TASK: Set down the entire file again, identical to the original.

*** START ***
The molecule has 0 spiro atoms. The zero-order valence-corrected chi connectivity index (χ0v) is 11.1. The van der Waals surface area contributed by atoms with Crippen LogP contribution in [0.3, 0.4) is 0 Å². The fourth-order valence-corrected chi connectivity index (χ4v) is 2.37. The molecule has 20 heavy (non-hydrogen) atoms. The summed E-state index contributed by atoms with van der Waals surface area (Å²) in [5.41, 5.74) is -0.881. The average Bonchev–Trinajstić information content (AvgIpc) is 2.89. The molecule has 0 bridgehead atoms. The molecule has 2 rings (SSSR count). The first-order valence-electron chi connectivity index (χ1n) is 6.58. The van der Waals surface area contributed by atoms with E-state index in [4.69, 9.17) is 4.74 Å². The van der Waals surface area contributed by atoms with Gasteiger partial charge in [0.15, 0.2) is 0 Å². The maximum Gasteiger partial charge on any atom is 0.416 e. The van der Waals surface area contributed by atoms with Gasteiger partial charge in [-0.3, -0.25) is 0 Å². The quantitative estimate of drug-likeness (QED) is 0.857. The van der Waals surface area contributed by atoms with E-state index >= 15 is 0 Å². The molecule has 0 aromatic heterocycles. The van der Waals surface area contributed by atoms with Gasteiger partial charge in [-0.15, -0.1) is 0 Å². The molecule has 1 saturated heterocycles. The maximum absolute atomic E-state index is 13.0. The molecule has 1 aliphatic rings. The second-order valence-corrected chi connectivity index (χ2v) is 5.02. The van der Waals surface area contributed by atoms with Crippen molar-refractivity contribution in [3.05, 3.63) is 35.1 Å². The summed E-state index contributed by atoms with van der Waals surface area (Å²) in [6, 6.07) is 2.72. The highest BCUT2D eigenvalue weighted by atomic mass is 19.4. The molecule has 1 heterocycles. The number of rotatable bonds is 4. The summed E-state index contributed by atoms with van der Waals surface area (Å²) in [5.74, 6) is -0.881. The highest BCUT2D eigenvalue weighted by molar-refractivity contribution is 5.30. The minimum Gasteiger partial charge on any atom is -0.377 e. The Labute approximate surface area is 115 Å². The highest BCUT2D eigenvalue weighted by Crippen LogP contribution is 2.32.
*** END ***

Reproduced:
The molecule has 0 spiro atoms. The zero-order valence-corrected chi connectivity index (χ0v) is 11.1. The van der Waals surface area contributed by atoms with Crippen LogP contribution in [0.3, 0.4) is 0 Å². The fourth-order valence-corrected chi connectivity index (χ4v) is 2.37. The molecule has 20 heavy (non-hydrogen) atoms. The summed E-state index contributed by atoms with van der Waals surface area (Å²) in [5.41, 5.74) is -0.881. The average Bonchev–Trinajstić information content (AvgIpc) is 2.89. The molecule has 0 bridgehead atoms. The molecule has 2 rings (SSSR count). The first-order valence-electron chi connectivity index (χ1n) is 6.58. The van der Waals surface area contributed by atoms with E-state index in [4.69, 9.17) is 4.74 Å². The van der Waals surface area contributed by atoms with Gasteiger partial charge in [0.15, 0.2) is 0 Å². The maximum Gasteiger partial charge on any atom is 0.416 e. The van der Waals surface area contributed by atoms with Gasteiger partial charge in [-0.3, -0.25) is 0 Å². The quantitative estimate of drug-likeness (QED) is 0.857. The van der Waals surface area contributed by atoms with E-state index >= 15 is 0 Å². The molecule has 0 aromatic heterocycles. The van der Waals surface area contributed by atoms with Gasteiger partial charge in [-0.15, -0.1) is 0 Å². The molecule has 1 saturated heterocycles. The maximum absolute atomic E-state index is 13.0. The molecule has 1 aliphatic rings. The second-order valence-corrected chi connectivity index (χ2v) is 5.02. The van der Waals surface area contributed by atoms with Crippen molar-refractivity contribution in [3.05, 3.63) is 35.1 Å². The summed E-state index contributed by atoms with van der Waals surface area (Å²) in [6, 6.07) is 2.72. The highest BCUT2D eigenvalue weighted by atomic mass is 19.4. The molecule has 1 heterocycles. The number of rotatable bonds is 4. The summed E-state index contributed by atoms with van der Waals surface area (Å²) in [5.74, 6) is -0.881. The highest BCUT2D eigenvalue weighted by molar-refractivity contribution is 5.30. The minimum Gasteiger partial charge on any atom is -0.377 e. The Labute approximate surface area is 115 Å². The highest BCUT2D eigenvalue weighted by Crippen LogP contribution is 2.32.